Heterogeneous computing, where hardware vendors mix a variety of processors (graphics processors, CPUs, embedded chips orDSPs) on a server to increase energy efficiency and processing speed, will become a reality in the data center in the next decade, says an IBM executive. Such arrangements increase complexity and can cause headaches for developers and customers, but cloud computing could alleviate some of those problems.
“The cloud could make heterogeneous computing possible,” says Tom Bradicich, fellow and VP of Systems and Technology Group at IBM, who spoke with me yesterday about the changes IBM is seeing in server design. Commodity boxes packed with CPUs are less compelling, and hybrid computing is on the rise (although hybrid servers are still very small number of systems today). Packing servers with multiple CPUs is like throwing a team of day laborers at building a house. They’ll get the job done, but there’s likely a better way to divvy up the job among a smaller number of experts, who can do it with less wasted time and energy.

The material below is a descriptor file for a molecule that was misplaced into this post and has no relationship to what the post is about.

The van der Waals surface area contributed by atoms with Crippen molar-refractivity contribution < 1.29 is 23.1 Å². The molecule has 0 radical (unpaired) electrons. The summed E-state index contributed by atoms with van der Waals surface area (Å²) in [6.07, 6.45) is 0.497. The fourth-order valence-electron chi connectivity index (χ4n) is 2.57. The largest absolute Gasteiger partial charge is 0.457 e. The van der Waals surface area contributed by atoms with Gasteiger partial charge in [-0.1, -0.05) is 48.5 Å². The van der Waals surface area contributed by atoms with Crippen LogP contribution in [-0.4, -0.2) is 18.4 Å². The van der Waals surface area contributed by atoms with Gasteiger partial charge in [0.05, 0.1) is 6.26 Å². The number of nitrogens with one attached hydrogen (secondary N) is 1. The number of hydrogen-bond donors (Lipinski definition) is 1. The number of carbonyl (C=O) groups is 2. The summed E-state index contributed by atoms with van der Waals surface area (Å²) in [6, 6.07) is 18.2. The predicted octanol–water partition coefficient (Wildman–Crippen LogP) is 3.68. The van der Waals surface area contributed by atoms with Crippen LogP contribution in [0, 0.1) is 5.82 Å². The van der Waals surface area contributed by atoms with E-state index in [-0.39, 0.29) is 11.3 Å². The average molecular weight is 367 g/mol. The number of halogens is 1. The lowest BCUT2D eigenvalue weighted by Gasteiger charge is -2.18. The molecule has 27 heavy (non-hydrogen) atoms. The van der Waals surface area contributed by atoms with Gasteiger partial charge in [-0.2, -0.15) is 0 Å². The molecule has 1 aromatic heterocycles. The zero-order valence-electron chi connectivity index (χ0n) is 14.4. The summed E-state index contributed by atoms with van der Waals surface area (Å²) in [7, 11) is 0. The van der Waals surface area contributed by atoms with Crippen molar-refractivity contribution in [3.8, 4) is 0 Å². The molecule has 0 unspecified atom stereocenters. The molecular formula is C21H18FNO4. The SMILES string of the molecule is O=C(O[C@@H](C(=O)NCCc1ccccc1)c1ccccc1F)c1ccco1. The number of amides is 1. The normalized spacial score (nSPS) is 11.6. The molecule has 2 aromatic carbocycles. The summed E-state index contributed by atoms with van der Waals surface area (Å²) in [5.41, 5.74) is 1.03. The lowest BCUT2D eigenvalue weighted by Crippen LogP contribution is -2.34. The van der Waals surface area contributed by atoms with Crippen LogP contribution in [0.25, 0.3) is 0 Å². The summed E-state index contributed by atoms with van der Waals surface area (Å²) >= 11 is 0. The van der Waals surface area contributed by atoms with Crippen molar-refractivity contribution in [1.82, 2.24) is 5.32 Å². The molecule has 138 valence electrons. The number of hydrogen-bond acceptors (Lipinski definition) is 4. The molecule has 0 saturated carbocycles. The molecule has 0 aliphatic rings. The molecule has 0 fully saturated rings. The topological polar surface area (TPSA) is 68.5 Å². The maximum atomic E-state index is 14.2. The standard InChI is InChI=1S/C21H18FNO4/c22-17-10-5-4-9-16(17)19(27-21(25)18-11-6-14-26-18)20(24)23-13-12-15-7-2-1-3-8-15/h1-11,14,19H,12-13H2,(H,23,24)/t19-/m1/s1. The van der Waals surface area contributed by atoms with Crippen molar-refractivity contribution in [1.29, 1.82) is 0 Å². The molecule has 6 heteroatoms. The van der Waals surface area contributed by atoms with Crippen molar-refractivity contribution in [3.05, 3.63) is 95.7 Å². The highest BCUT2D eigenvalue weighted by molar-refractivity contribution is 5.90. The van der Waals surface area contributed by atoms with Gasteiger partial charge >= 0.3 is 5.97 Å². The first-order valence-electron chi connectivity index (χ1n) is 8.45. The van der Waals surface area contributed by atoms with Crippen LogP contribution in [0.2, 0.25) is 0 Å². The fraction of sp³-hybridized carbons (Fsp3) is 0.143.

IBM makes one of these “expert” chips, called the Cell, which it’spushing into data centers and high-performance computing. Other chip vendors such asTexas InstrumentsorTensilica, which are pushing DSPs for specialty computing, and Nvidia, which is pushing GPUs would agree. Even data centeroperators are experimenting with different CPUsfor different tasks, to create a custom workflows that save energy.